One Last Dance

My husband and I decided to spend Christmas in Italy! Yes, THE Italy! It was the first time celebrating the holidays in my fatherland so I was super excited. For Christmas Eve I attended vigil mass at the Basilica of San Camillo de Lellis in Rome and on Christmas Day we went to Vatican City (along with tens of thousands of others) to hear the Pope give his annual Christmas message asking, and praying, for peace.

The next day we drove south to Potenza to see my family. We stayed with my cousin, Antonella. In a matter of a few days, George Michael and Carrie Fisher passed away. Then, Debbie Reynolds. Each morning we poured our cappuccino, turned on the news and another death was announced. 

Antonella is a lot like me. She is a professor as well as a longtime medical clown. Go figure, right? Clown cousins! Her group, Amici dell’Hospice (Friends of the Hospice) is a group of 40 volunteers who rotate on a weekly schedule offering comfort and cheer. 

They planned a holiday event that week for the patients, and their loved ones, and invited me to perform as part of the show. I of course accepted!

Since the patients, staff and volunteers didn’t speak English (other than my cousin who acted as the translator) I wanted to do something special. I wrote a comedy opening in Italian. It was my first time performing in Italian so I was nervous and didn’t want to mess it up.  

As expected, the audience was surprised! Then they surprised me with a hearty laugh. The first joke landed! Exhale. Next set up. Punchline. And another laugh!

The opening led into a song and tap dance/body percussion number to the melody of an old Frank Sinatra song. When I said the word Sinatra I saw the older men in the room light up. Two patients in particular had huge smiles on their faces. So for them, I tapped my heart out! 

It was wonderful to see a hospice filled with laughter, cheer and love. 

A Gospel Choir then took the stage. We clapped and sang along to “Oh Happy Day!” Then things got quite emotional when they sang the late, great Leonard Cohen’s “Hallelujah.” We all impulsively stood, held hands and sang the heartfelt lyrics. It was a prayer. A prayer for health. A prayer for peace. A prayer that these terminal patients feel loved and at ease. A prayer for their families who are hurting. It was beautiful. It was honest.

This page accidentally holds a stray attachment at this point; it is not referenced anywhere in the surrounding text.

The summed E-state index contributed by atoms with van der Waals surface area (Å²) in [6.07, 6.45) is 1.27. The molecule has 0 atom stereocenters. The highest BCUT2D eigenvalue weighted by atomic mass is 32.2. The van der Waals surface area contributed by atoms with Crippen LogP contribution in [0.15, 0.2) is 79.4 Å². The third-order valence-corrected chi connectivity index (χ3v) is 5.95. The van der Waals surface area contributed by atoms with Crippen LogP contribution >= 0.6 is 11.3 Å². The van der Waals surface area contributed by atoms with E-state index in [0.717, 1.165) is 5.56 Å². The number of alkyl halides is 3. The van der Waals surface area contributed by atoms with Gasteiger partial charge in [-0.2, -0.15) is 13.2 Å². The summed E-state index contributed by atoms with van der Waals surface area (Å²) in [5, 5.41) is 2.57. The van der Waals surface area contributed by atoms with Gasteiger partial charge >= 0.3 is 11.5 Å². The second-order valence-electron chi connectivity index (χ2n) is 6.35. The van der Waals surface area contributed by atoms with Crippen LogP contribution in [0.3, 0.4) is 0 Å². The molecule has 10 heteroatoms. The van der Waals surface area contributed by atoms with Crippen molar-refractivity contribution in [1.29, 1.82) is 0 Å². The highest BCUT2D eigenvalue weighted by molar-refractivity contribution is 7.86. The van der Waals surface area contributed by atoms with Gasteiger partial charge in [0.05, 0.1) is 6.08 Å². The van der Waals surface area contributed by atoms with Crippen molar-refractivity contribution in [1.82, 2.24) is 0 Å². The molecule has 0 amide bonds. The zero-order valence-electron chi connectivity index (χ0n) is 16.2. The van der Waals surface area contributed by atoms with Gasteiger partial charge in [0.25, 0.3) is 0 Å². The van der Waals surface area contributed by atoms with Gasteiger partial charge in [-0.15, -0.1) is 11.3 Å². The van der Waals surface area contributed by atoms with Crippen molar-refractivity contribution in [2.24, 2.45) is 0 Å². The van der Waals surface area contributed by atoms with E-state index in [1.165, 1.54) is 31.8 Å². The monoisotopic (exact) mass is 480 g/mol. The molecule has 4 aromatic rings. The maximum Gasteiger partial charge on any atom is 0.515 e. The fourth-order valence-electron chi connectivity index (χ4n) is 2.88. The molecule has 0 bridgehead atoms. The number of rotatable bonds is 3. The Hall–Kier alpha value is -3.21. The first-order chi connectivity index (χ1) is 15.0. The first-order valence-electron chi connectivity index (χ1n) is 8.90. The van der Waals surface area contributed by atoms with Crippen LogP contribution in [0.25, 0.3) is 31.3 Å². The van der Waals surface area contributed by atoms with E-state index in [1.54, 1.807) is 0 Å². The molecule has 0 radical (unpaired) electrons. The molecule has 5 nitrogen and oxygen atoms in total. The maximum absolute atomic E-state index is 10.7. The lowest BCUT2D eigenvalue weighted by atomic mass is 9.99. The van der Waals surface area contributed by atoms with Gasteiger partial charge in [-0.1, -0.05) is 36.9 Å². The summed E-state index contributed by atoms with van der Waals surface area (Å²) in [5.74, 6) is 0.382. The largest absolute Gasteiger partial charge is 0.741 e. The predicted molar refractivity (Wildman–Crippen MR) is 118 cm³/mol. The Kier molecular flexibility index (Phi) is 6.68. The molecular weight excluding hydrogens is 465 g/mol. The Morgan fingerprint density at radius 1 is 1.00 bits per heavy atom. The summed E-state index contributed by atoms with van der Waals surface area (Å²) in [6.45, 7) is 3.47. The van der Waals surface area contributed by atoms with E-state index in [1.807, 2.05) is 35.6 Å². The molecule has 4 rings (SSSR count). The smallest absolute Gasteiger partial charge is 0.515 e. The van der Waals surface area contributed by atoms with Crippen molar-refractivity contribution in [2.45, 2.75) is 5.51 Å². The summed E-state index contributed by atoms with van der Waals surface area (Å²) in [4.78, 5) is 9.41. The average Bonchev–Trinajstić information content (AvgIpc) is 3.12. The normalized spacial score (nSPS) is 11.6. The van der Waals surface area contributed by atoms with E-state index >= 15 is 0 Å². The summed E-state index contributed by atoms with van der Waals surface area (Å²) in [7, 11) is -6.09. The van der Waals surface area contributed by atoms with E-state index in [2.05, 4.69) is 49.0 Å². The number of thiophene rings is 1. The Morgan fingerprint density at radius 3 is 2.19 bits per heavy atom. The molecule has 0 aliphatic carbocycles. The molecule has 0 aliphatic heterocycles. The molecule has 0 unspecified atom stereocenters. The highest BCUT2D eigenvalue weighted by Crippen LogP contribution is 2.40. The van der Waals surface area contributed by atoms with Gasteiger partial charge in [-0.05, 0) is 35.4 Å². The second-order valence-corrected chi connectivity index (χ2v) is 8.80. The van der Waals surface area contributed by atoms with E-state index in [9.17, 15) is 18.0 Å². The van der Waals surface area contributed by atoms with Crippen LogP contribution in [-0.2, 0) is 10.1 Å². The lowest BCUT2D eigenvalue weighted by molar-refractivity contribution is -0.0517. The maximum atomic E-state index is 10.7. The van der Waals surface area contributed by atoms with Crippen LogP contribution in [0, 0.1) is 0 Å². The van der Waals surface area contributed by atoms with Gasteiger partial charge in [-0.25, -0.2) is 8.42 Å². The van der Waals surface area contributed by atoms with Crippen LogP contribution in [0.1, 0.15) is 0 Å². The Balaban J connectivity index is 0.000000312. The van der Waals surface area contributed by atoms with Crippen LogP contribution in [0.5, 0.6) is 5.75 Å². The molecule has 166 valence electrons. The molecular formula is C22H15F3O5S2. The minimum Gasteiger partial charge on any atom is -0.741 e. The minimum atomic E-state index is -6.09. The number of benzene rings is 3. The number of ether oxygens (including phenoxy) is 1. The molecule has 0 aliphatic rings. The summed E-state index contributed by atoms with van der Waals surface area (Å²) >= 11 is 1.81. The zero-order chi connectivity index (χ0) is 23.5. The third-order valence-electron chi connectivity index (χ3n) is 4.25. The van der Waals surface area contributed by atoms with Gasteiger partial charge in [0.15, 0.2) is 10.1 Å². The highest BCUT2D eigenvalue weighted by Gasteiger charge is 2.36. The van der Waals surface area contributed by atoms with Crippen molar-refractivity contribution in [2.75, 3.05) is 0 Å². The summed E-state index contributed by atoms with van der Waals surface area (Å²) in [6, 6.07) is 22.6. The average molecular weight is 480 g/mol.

Afterwards, us performers walked around to greet the patients and their families. One patient, an older gentleman, held my hand extra tight for a while. He didn’t want to let go. He spoke very quietly. A murmured whisper but with a sheer intent in his glare.

It was difficult to hear what he was saying let lone try to translate the faint words. His friend was there. He leaned in to tell me that he was saying how much he loved Frank Sinatra and was stating facts about him. I shouted “Oh! Si si, Frank Sinatra!” He smiled and continued to whisper. He said when and where Frank was born. He continued to list titles of his movies and songs and which years they were released in.

I squeezed his hand and moved my head close to tell him “Grazie. Grazie per avermi. Buon Natale i Buon Anno.” (Thank you. Thank you for having me. Merry Christmas and Happy New Year.)

As we poured our cappuccino the next morning, another death was announced. His. He had passed away during the night. I pray for his soul to be accepted into heaven and that his family find solace in the sadness.

I am so deeply honored to have been able to make him smile and talk about his passion for Sinatra. Though everyone kept thanking me for coming to perform, it was I who was thankful to have been of some humble service. 

People keep saying what a bad year 2016 was because of all the death, war, addiction. I fear it will only get worse. All we can do is be kinder to each other and look for opportunities to brighten someone else’s day. You never know if it will be their, or your, last. 

It goes to show that even a Hospice, a place that is home to the terminally ill, can be filled with utter joy when people come together with a pure heart expecting nothing in return other than to cheer another. I have witnessed the same in Cancer wards, refugee camps, orphanages and home shelters internationally.  

Here’s to letting go of the ego and actually rolling up our sleeves to help others in 2017! 

For those in the UAE, if you’d like to get involved with our Clowns Who Care Project visit our page. 

hospice


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